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reading and year 1

(11 Posts)
MumNWLondon Tue 10-Nov-09 01:03:04

DD is at state (faith) school in leafy London suburb. Overall am happy with school but please give me advice.....

Last year DD was given Ginn reading scheme, books changed twice a week, a couple of times commented to reception teacher that books seemed too easy for her and teacher said no she doing great, reading one of best in class.

Over the summer DD and I did lots of extra reading mainly as DD is very keen.

When she started year 1 was given the ORT scheme on stage 3. Within a few weeks I asked to see the teacher to talk about reading as the books clearly far too easy for her (she is reading well beyond that at home) - got snotty note back from classroom assistant who is in charge of reading basically saying that they work the children through the reading scheme stage by stage and no missing out books.

I said ok but please can we have 2 books at a time. So getting 6 books a week, but still on level 3, its never ending finished all the Biff and Chip books now onto the Sparrows. DD can read almost every word in the books (usually one tricky new word per book) but is totally unmotivated to read them and still reads with me every night - as an example read tonight the read at home level 5 ORT books and even that easy for her. She's just read the ladybird read in yourself level 4 and the easy reading Horrid Henry books.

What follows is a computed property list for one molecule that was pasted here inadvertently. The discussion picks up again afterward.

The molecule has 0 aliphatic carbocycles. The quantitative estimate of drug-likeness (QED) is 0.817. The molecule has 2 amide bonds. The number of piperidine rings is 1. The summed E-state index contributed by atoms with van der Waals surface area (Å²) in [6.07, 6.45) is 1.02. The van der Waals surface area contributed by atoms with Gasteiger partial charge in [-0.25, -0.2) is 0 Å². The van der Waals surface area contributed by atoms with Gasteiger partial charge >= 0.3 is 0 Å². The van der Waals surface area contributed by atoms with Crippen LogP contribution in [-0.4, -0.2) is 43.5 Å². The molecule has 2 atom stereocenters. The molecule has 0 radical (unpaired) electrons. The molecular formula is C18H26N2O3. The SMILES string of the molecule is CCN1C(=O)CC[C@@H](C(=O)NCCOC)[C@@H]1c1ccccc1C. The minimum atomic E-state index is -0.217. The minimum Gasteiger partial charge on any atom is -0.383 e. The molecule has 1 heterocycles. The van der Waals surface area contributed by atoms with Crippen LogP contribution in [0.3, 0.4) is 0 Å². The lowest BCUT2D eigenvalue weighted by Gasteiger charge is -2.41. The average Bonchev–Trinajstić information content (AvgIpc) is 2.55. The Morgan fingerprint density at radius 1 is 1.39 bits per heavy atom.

Have now established from other mums with kids further up school that the reading policy ie moving the children slowly comes from the headteacher - as previously were a few kids who struggled further up school with reading.

I know there are a few kids on level 4 - mainly as they did ORT in reception and the parents (generally with older kids in the school who know the system) asked for 2 books at a time right from the start!

Anyway its parents evening in 2 weeks time, so can talk to teacher then but feel that books now are at best a waste of time and at worst totally demotivating for DD.

Advice on what to do next - should I try and speak to teacher before parents night?

madwomanintheattic Tue 10-Nov-09 01:09:16

ask them to actually test dd on her reading to discover what level she should be given.

but i wouldn't really worry - as long as she has access to correct level reading material at home it won't impact on her ability at all.